Overall, I must say I’m pleasantly pleased with this tea. Very nice! Thanks again, Stacy for this wonderful addition to your offerings.

Preparation
Boiling 0 min, 15 sec
Sil

thanks for the great review! Looking forward to trying this in the future

steelhead

Nice review!! I have been interested in this “puerh”, and I look forward to giving it a try.

Butiki Teas

Ah yes, acorns. I think that might be more accurate than the chestnuts I have written in my notes. Glad you enjoyed it.

mrmopar

great pu-erh review!!

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93

What a wonderful and delightful tea from Butiki Teas!

I was quite surprised by the recommended water temperature for this one, as it appears to be a much greener oolong for that temp range(normally speaking). One thing I have learned and never hurts to try, is the company’s steeping instructions. The instructions did not guide me astray. They were perfect!

The tea’s leaves are medium darkness, but certainly leans more to green than roasted. Once you add the water and give the leaves its first rinse, you really see the nice spinach color come to surface.

The taste is sensational, with its floral, creamy and very light, but thick fullness. There is a cleanness, almost mintiness to the tongue. Has a lot of similarities to a First Flush Spring Green Tea, yet with a butteriness. Very satisfying and comforting, especially to the tummy. I really need this tea right now, so I’m glad to have this one on hand to keep me relaxed. Last week was a very long one. Monday’s are usually the days that we feel the impact of the preceding week. Glad for this cup.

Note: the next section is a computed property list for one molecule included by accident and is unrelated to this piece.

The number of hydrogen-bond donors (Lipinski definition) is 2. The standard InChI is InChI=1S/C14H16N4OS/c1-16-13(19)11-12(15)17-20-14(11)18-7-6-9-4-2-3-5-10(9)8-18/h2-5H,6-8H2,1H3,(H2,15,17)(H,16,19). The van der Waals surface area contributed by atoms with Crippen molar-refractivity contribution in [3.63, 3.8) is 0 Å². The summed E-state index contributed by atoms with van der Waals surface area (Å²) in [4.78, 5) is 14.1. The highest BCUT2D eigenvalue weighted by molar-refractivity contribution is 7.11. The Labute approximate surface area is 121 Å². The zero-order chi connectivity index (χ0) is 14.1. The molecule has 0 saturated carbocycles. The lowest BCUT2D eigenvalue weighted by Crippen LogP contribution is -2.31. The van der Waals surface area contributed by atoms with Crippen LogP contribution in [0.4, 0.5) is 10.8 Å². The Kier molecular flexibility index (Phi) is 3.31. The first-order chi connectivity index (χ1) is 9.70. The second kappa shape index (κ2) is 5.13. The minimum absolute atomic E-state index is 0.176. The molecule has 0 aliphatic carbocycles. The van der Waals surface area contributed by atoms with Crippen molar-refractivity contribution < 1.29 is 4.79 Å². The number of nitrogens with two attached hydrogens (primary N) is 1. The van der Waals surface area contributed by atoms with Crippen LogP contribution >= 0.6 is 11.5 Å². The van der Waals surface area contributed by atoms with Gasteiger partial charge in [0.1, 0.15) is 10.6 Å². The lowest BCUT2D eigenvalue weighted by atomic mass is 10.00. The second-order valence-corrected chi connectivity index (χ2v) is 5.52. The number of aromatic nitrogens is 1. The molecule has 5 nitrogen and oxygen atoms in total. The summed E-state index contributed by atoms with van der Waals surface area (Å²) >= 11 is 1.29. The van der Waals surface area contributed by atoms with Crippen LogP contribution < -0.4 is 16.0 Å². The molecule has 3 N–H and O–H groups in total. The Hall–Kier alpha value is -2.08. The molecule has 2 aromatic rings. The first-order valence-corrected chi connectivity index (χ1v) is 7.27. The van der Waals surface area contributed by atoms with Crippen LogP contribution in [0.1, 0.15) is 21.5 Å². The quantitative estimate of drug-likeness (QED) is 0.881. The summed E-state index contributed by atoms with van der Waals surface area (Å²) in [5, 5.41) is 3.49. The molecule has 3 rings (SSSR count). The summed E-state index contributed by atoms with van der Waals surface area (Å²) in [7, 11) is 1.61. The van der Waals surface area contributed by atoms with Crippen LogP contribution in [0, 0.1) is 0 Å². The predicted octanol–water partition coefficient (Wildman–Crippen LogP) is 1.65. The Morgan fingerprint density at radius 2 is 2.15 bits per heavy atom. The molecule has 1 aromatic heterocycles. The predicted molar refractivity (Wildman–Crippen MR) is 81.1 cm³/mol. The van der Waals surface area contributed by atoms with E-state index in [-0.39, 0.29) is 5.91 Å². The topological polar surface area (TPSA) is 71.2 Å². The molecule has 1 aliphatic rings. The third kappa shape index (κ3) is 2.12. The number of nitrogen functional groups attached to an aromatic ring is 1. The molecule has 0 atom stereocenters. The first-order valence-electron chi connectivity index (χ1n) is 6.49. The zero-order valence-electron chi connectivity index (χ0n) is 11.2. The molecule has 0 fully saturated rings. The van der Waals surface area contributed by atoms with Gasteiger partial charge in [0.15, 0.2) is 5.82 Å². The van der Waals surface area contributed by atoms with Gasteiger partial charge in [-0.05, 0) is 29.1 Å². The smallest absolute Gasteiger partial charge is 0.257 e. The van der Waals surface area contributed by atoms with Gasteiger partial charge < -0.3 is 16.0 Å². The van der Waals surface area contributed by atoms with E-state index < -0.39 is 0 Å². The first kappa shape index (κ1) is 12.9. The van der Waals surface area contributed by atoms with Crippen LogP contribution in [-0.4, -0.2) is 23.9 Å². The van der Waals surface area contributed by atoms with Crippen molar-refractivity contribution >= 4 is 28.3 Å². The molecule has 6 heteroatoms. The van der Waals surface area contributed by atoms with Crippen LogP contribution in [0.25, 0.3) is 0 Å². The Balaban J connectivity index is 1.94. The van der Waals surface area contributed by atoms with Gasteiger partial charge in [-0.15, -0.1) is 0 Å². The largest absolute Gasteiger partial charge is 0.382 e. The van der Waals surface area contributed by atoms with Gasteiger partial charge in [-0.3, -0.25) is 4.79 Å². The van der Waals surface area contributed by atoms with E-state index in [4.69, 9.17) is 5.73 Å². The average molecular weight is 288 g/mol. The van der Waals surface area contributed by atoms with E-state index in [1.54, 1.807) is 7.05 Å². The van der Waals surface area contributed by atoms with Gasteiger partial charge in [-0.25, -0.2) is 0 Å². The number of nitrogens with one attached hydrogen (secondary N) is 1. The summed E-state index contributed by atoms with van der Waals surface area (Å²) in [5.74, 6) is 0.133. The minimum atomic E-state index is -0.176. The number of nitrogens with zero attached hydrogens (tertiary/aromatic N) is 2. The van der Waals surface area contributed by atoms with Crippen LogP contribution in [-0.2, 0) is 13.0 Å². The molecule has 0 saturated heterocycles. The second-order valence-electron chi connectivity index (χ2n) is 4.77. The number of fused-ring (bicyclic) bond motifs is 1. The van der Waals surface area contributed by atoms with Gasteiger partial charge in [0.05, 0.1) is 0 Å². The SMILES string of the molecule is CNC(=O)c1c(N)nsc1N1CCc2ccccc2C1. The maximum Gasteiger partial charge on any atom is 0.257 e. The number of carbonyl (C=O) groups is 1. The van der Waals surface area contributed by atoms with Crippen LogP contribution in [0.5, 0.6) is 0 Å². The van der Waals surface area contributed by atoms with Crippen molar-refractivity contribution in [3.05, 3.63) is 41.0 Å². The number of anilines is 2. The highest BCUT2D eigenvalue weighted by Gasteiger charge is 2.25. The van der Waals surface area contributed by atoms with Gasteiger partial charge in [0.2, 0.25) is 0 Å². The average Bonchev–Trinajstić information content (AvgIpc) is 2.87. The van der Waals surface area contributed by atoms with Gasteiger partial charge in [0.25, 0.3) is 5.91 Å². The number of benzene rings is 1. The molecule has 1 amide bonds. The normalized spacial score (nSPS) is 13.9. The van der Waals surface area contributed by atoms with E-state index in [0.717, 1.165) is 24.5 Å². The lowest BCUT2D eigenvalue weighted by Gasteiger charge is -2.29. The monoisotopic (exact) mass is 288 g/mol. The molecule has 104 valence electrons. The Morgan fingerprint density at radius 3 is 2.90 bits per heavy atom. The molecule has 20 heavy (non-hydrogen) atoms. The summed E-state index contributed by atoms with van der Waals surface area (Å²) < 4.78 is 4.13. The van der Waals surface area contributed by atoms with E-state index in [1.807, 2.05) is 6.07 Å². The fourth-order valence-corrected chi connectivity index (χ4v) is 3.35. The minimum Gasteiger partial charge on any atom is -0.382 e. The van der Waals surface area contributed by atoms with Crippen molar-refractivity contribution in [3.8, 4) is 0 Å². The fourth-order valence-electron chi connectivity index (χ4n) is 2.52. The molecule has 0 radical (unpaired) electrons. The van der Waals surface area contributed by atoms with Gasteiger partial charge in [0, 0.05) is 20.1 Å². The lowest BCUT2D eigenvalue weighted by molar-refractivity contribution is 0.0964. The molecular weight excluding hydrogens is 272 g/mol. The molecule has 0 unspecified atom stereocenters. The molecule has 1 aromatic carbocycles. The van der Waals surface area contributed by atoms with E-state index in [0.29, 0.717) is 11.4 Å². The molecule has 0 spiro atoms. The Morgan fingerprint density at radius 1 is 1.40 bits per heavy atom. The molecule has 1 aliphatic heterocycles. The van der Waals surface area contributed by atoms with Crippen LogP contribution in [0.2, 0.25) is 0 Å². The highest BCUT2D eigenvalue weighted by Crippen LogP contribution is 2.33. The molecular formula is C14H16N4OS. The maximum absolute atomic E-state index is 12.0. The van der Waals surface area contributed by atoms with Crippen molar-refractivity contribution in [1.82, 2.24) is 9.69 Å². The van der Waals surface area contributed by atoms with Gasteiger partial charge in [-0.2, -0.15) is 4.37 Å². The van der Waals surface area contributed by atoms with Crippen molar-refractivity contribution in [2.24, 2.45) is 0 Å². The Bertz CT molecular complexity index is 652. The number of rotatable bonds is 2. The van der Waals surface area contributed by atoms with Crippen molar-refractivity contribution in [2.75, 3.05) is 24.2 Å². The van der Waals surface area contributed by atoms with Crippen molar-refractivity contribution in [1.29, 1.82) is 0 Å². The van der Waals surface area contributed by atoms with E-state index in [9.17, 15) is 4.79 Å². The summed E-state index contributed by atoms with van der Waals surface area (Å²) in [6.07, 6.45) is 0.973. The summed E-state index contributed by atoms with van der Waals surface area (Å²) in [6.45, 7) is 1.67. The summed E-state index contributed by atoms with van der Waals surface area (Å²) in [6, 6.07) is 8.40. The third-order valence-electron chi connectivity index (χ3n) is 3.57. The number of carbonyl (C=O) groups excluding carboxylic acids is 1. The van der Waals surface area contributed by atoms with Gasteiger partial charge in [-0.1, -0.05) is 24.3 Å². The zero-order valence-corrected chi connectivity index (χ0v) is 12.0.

One last thing, I’ve been working on these same leaves all day and they show no signs of depleting its great quality liquor. I will definitely have to come back to this one again later on in the week. It has a great character and shows great promise to becoming a favorite. Thanks again, Stacy at Butiki Teas for your excellent service and outstanding products!

Preparation
185 °F / 85 °C 0 min, 30 sec

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87

For the full review and pictures, see: www.southern-sips.blogspot.com

There was plenty for me to learn concerning this tea, most importantly of it potency. This was my first Xiaguan tea, and I guess they are known for their strength. No words could describe or indicate the pungency and bitterness from this tea. I prepared it with the same amount of leaves as my other puerhs and oolongs – enough to cover most of the bottom of the gaiwan. This I found out was not such a great idea! My mouth was insulted with its bitterness and my stomach began to speak to me as well, because of this dreadful brew. After trying several infusions, there was no found “mellowed/sweet tea”, again promised by the retailer. This almost discouraged me altogether pursuing this tea at this time, maybe more time is needed to allow this sheng to age.

I must say that the owner of the online shop, was most helpful and willing to guide me to this tea’s sweetness and mellowed taste. It only took me a couple more settings with this tea to finally get what was desired. The trick all came down to lessening the amount of tea used. It really only took about 1/4 the leaves of what I normally use and shortening my steep to 5 seconds instead of 15, to bring out the best from this Tibetan brick. There really is a sweetness and very nice savoriness to this tea, once all the right conditions are met. I’m glad that I now do not have to wait a few more years to try this one again – it will certainly not last that long now!

Preparation
Boiling 0 min, 15 sec
Charles Thomas Draper